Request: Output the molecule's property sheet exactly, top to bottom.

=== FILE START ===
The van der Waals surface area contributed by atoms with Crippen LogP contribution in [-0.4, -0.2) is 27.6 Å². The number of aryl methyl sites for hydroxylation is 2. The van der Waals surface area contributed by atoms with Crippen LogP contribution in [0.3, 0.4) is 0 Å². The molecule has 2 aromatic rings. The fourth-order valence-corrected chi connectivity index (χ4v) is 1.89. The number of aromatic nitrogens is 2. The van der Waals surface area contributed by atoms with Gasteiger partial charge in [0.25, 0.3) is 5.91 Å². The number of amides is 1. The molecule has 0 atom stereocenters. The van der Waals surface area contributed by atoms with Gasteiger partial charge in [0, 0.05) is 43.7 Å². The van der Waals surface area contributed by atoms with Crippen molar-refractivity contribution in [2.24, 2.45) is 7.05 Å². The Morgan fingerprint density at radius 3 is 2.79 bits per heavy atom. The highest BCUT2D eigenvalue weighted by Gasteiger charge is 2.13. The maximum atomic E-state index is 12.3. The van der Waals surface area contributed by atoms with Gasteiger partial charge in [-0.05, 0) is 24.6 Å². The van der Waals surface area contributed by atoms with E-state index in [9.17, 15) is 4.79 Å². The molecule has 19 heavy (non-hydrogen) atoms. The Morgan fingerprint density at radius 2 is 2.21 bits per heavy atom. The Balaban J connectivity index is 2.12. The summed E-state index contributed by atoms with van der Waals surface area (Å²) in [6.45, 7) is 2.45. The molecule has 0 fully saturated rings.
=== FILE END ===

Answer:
The van der Waals surface area contributed by atoms with Crippen LogP contribution in [-0.4, -0.2) is 27.6 Å². The number of aryl methyl sites for hydroxylation is 2. The van der Waals surface area contributed by atoms with Crippen LogP contribution in [0.3, 0.4) is 0 Å². The molecule has 2 aromatic rings. The fourth-order valence-corrected chi connectivity index (χ4v) is 1.89. The number of aromatic nitrogens is 2. The van der Waals surface area contributed by atoms with Gasteiger partial charge in [0.25, 0.3) is 5.91 Å². The number of amides is 1. The molecule has 0 atom stereocenters. The van der Waals surface area contributed by atoms with Gasteiger partial charge in [0, 0.05) is 43.7 Å². The van der Waals surface area contributed by atoms with Crippen molar-refractivity contribution in [2.24, 2.45) is 7.05 Å². The Morgan fingerprint density at radius 3 is 2.79 bits per heavy atom. The highest BCUT2D eigenvalue weighted by Gasteiger charge is 2.13. The maximum atomic E-state index is 12.3. The van der Waals surface area contributed by atoms with Gasteiger partial charge in [-0.05, 0) is 24.6 Å². The van der Waals surface area contributed by atoms with E-state index in [9.17, 15) is 4.79 Å². The molecule has 19 heavy (non-hydrogen) atoms. The Morgan fingerprint density at radius 2 is 2.21 bits per heavy atom. The Balaban J connectivity index is 2.12. The summed E-state index contributed by atoms with van der Waals surface area (Å²) in [6.45, 7) is 2.45. The molecule has 0 fully saturated rings.